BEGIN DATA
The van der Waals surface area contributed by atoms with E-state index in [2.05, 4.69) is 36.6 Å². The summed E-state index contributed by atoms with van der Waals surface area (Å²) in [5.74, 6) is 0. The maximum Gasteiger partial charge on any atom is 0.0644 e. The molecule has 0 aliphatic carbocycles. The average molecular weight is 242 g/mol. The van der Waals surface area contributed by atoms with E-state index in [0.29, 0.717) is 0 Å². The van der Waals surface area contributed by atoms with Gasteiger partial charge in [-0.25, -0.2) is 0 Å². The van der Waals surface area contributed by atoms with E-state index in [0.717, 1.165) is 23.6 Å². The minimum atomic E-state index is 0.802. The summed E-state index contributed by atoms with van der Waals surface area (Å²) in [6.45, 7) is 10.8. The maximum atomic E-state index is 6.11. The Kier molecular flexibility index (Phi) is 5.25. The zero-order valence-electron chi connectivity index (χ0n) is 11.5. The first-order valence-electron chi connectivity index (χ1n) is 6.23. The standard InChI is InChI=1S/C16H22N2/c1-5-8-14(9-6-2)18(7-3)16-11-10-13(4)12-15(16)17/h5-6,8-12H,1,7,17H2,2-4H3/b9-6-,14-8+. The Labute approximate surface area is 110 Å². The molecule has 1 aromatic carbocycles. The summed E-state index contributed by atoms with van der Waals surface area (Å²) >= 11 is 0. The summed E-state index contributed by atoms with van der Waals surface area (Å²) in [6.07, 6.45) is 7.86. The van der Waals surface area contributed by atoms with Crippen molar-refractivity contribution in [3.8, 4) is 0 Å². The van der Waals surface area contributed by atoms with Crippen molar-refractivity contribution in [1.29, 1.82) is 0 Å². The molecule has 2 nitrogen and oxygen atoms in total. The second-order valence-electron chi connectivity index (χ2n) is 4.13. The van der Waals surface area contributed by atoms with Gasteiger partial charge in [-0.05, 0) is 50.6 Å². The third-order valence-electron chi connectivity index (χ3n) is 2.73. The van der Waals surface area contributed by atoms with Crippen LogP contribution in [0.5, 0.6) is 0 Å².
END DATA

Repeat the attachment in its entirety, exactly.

The van der Waals surface area contributed by atoms with E-state index in [2.05, 4.69) is 36.6 Å². The summed E-state index contributed by atoms with van der Waals surface area (Å²) in [5.74, 6) is 0. The maximum Gasteiger partial charge on any atom is 0.0644 e. The molecule has 0 aliphatic carbocycles. The average molecular weight is 242 g/mol. The van der Waals surface area contributed by atoms with E-state index in [0.29, 0.717) is 0 Å². The van der Waals surface area contributed by atoms with Gasteiger partial charge in [-0.25, -0.2) is 0 Å². The van der Waals surface area contributed by atoms with E-state index in [0.717, 1.165) is 23.6 Å². The minimum atomic E-state index is 0.802. The summed E-state index contributed by atoms with van der Waals surface area (Å²) in [6.45, 7) is 10.8. The maximum atomic E-state index is 6.11. The Kier molecular flexibility index (Phi) is 5.25. The zero-order valence-electron chi connectivity index (χ0n) is 11.5. The first-order valence-electron chi connectivity index (χ1n) is 6.23. The standard InChI is InChI=1S/C16H22N2/c1-5-8-14(9-6-2)18(7-3)16-11-10-13(4)12-15(16)17/h5-6,8-12H,1,7,17H2,2-4H3/b9-6-,14-8+. The Labute approximate surface area is 110 Å². The molecule has 1 aromatic carbocycles. The summed E-state index contributed by atoms with van der Waals surface area (Å²) >= 11 is 0. The summed E-state index contributed by atoms with van der Waals surface area (Å²) in [6.07, 6.45) is 7.86. The van der Waals surface area contributed by atoms with Crippen molar-refractivity contribution in [3.8, 4) is 0 Å². The van der Waals surface area contributed by atoms with Crippen molar-refractivity contribution in [1.29, 1.82) is 0 Å². The molecule has 2 nitrogen and oxygen atoms in total. The second-order valence-electron chi connectivity index (χ2n) is 4.13. The van der Waals surface area contributed by atoms with Gasteiger partial charge in [-0.05, 0) is 50.6 Å². The third-order valence-electron chi connectivity index (χ3n) is 2.73. The van der Waals surface area contributed by atoms with Crippen LogP contribution in [0.5, 0.6) is 0 Å².